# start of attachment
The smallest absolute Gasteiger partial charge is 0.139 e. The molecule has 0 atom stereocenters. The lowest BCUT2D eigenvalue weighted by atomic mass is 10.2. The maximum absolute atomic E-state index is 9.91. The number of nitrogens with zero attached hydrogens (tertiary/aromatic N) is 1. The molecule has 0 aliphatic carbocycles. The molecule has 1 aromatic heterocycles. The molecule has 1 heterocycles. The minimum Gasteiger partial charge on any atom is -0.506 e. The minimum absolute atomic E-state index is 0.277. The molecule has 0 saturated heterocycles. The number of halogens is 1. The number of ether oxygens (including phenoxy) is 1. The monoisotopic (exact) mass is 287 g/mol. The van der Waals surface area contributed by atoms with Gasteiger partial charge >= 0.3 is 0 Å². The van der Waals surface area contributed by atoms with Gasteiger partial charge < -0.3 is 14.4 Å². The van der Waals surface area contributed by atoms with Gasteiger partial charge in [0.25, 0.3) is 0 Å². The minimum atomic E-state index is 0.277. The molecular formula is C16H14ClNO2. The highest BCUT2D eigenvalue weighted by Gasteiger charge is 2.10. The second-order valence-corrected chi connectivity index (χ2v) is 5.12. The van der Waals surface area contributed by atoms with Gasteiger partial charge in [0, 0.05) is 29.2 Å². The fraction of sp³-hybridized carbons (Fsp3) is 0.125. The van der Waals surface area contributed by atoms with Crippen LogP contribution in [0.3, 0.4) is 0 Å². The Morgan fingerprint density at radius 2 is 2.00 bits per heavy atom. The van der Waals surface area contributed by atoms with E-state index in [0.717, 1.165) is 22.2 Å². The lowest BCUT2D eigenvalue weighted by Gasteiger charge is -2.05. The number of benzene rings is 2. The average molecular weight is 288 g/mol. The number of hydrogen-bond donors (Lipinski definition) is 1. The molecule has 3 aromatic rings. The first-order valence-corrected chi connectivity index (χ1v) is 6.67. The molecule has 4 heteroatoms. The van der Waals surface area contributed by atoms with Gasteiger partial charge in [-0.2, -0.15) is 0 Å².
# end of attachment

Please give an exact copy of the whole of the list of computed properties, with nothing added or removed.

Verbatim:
The smallest absolute Gasteiger partial charge is 0.139 e. The molecule has 0 atom stereocenters. The lowest BCUT2D eigenvalue weighted by atomic mass is 10.2. The maximum absolute atomic E-state index is 9.91. The number of nitrogens with zero attached hydrogens (tertiary/aromatic N) is 1. The molecule has 0 aliphatic carbocycles. The molecule has 1 aromatic heterocycles. The molecule has 1 heterocycles. The minimum Gasteiger partial charge on any atom is -0.506 e. The minimum absolute atomic E-state index is 0.277. The molecule has 0 saturated heterocycles. The number of halogens is 1. The number of ether oxygens (including phenoxy) is 1. The monoisotopic (exact) mass is 287 g/mol. The van der Waals surface area contributed by atoms with Gasteiger partial charge >= 0.3 is 0 Å². The van der Waals surface area contributed by atoms with Gasteiger partial charge < -0.3 is 14.4 Å². The van der Waals surface area contributed by atoms with Gasteiger partial charge in [0.25, 0.3) is 0 Å². The minimum atomic E-state index is 0.277. The molecular formula is C16H14ClNO2. The highest BCUT2D eigenvalue weighted by Gasteiger charge is 2.10. The second-order valence-corrected chi connectivity index (χ2v) is 5.12. The van der Waals surface area contributed by atoms with Gasteiger partial charge in [0, 0.05) is 29.2 Å². The fraction of sp³-hybridized carbons (Fsp3) is 0.125. The van der Waals surface area contributed by atoms with Crippen LogP contribution in [0.3, 0.4) is 0 Å². The Morgan fingerprint density at radius 2 is 2.00 bits per heavy atom. The van der Waals surface area contributed by atoms with E-state index in [0.717, 1.165) is 22.2 Å². The lowest BCUT2D eigenvalue weighted by Gasteiger charge is -2.05. The number of benzene rings is 2. The average molecular weight is 288 g/mol. The number of hydrogen-bond donors (Lipinski definition) is 1. The molecule has 3 aromatic rings. The first-order valence-corrected chi connectivity index (χ1v) is 6.67. The molecule has 4 heteroatoms. The van der Waals surface area contributed by atoms with Gasteiger partial charge in [-0.2, -0.15) is 0 Å².